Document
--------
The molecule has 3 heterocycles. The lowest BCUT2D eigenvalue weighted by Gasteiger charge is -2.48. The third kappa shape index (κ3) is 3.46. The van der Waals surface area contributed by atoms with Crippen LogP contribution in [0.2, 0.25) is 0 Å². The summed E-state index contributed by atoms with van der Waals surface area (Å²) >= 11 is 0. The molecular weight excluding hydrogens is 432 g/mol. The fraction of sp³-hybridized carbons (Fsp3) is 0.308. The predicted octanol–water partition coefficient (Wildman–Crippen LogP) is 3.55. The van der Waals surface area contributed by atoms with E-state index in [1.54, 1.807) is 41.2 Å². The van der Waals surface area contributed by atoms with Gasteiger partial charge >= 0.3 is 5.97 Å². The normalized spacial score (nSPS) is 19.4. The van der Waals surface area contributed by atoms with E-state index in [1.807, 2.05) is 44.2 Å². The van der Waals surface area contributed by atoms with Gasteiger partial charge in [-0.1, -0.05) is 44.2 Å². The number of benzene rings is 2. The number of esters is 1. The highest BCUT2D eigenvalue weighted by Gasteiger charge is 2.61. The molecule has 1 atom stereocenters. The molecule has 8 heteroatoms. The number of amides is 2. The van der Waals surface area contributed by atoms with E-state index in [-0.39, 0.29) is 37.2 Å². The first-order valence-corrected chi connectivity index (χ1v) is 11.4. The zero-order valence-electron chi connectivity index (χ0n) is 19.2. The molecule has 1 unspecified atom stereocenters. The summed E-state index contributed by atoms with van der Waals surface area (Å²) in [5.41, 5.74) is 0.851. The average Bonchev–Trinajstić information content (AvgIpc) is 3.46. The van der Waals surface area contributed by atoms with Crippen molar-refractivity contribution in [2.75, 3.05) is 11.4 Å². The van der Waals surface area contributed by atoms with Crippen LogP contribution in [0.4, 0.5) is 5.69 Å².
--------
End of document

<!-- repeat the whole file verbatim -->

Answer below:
The molecule has 3 heterocycles. The lowest BCUT2D eigenvalue weighted by Gasteiger charge is -2.48. The third kappa shape index (κ3) is 3.46. The van der Waals surface area contributed by atoms with Crippen LogP contribution in [0.2, 0.25) is 0 Å². The summed E-state index contributed by atoms with van der Waals surface area (Å²) >= 11 is 0. The molecular weight excluding hydrogens is 432 g/mol. The fraction of sp³-hybridized carbons (Fsp3) is 0.308. The predicted octanol–water partition coefficient (Wildman–Crippen LogP) is 3.55. The van der Waals surface area contributed by atoms with E-state index in [1.54, 1.807) is 41.2 Å². The van der Waals surface area contributed by atoms with Gasteiger partial charge >= 0.3 is 5.97 Å². The normalized spacial score (nSPS) is 19.4. The van der Waals surface area contributed by atoms with E-state index in [1.807, 2.05) is 44.2 Å². The van der Waals surface area contributed by atoms with Gasteiger partial charge in [-0.1, -0.05) is 44.2 Å². The number of benzene rings is 2. The number of esters is 1. The highest BCUT2D eigenvalue weighted by Gasteiger charge is 2.61. The molecule has 1 atom stereocenters. The molecule has 8 heteroatoms. The number of amides is 2. The van der Waals surface area contributed by atoms with E-state index in [-0.39, 0.29) is 37.2 Å². The first-order valence-corrected chi connectivity index (χ1v) is 11.4. The zero-order valence-electron chi connectivity index (χ0n) is 19.2. The molecule has 1 unspecified atom stereocenters. The summed E-state index contributed by atoms with van der Waals surface area (Å²) in [5.41, 5.74) is 0.851. The average Bonchev–Trinajstić information content (AvgIpc) is 3.46. The van der Waals surface area contributed by atoms with Crippen molar-refractivity contribution in [2.75, 3.05) is 11.4 Å². The van der Waals surface area contributed by atoms with Crippen LogP contribution in [0.4, 0.5) is 5.69 Å².